Alan Langford received his draft notice as expected in May 1967. The Tulsa, Oklahoma, native had five days to decide on a branch of military service and a specialty.
He decided to join the Army and specialize in the Nike Hercules air defense missile.
“I went in on my birthday,” Langford said.
He served from May 1968 through October 1988 and he retired as a captain. Langford was stationed throughout the United States and had two tours in Germany. Unlike the Hawk missile, the medium-range Nike Hercules was not deployed in Vietnam.
“We moved 23 times,” Langford said. “And so we experienced the north, south, east and west in the United States. Cleveland, Fort Bliss, Seattle. We were all the way out to the DelMarVa (Delaware/Maryland/Virginia) peninsula and places in between. So we experienced different beauties of the U.S.”
After graduating from high school in Sand Springs, near Tulsa, in May 1966, he decided to leave college and start working. He married his longtime sweetheart, Cynthia, in August 1967. They first met as teenagers and have been married 53 years. Their son, Christopher, was born in Frankfurt, Germany, in April 1977.
Langford spent 10 years as an enlisted Soldier and 10 years as an officer. He received his commission as a second lieutenant in April 1978 through officer candidate school at Fort Benning, Georgia.
During the Vietnam War, military service was not held in high esteem by many Americans. But Langford said he never personally experienced that negativity while traveling stateside in uniform during the war.
“I really just stopped off to visit family and was well-received by family,” he said. “I never felt as if I was looked down upon or anything because the family, they were very patriotic. I was well-received by family. I guess it was because of where I lived in Oklahoma and Texas. It was not looked down upon by that part of the States that I recall.
“My father, who was a World War II veteran, was anxious for me to get through. But after I received additional technical training, he was very supportive of me staying in the military.”
Langford initially had air defense artillery training at Fort Bliss, Texas, as a radar operator for the Nike Hercules. He returned to Fort Bliss for a year of training as a fire control maintenance technician. In 1973 he reenlisted and went to Aberdeen Proving Ground, Maryland, to become a calibration specialist. Ordnance officer training brought him to Redstone Arsenal in 1978. He retired from the Army in 1988 in Seattle.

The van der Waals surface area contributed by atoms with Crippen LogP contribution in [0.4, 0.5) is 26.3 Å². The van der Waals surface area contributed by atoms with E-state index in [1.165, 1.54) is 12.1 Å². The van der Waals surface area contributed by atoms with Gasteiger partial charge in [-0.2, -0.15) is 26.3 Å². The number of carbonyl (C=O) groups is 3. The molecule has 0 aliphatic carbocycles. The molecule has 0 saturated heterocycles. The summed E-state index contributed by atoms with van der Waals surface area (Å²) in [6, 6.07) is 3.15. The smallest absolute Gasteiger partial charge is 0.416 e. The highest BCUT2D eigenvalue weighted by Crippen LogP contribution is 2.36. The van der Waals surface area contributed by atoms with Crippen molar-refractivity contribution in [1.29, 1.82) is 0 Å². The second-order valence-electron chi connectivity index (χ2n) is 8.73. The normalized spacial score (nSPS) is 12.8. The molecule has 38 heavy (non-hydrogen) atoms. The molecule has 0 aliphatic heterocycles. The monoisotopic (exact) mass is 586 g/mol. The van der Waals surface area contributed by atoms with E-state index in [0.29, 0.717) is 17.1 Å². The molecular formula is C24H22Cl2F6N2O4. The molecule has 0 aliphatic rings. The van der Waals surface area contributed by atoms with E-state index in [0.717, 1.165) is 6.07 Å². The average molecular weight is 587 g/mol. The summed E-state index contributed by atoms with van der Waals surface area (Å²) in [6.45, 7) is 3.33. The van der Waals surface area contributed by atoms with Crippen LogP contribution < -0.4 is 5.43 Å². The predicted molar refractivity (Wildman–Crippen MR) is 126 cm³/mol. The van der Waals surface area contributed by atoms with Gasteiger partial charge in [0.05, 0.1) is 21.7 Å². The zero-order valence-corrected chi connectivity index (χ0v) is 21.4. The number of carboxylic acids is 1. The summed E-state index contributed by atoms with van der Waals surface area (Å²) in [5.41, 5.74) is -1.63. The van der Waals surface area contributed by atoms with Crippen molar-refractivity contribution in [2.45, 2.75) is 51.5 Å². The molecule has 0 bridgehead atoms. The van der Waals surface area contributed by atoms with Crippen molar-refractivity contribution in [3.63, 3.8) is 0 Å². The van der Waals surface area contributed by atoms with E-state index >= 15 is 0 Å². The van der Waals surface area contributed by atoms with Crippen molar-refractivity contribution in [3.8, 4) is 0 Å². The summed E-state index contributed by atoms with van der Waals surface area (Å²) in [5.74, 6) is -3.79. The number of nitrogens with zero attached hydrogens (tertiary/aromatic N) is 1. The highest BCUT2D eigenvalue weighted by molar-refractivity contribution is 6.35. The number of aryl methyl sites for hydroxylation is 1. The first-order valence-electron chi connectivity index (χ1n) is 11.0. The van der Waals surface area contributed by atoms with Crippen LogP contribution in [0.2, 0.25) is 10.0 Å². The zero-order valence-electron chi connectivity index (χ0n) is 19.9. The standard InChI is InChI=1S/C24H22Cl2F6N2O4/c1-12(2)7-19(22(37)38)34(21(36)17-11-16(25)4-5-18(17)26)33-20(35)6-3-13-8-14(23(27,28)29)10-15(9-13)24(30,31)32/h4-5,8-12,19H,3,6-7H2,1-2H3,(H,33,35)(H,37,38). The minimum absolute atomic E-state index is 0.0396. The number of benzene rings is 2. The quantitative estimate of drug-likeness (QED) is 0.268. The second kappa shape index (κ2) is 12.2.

He received a bachelor’s in general education with military science from Cameron University in Lawton, Oklahoma, in 1983. He has an associate of science degree from the University of the State of New York in 1977.
The Huntsville resident retired from Teledyne Brown Engineering in 2014 as the software test manager after 22 years.
He and Cynthia have their son, Christopher, 43, of Huntsville, and six grandchildren. Christopher works at Netivity as vice president of cybersecurity strategy.
Langford is a life member of the Vietnam Veterans of America and serves as an assistant chaplain for Chapter 1067. He also belongs to the American Legion Post 237 on Drake Avenue.
He is an elder at Monrovia Church of Christ in Madison. Langford is a certified pastoral counselor with the American Association of Christian Counselors. He volunteers at His Way Recovery Center for those with substance addictions.
“I spent about three years writing my autobiography. I’m not finished with that,” he said, laughing.
Langford, 72, shared his thoughts on this nation’s commemoration of 50 years since the Vietnam War.
“It’s good to bring to mind to our younger folks of the nation a remembrance of those who served,” he said. “There’s no man left behind.”
Editor’s note: This is the 297th in a series of articles about Vietnam veterans as the United States commemorates the 50th anniversary of the Vietnam War.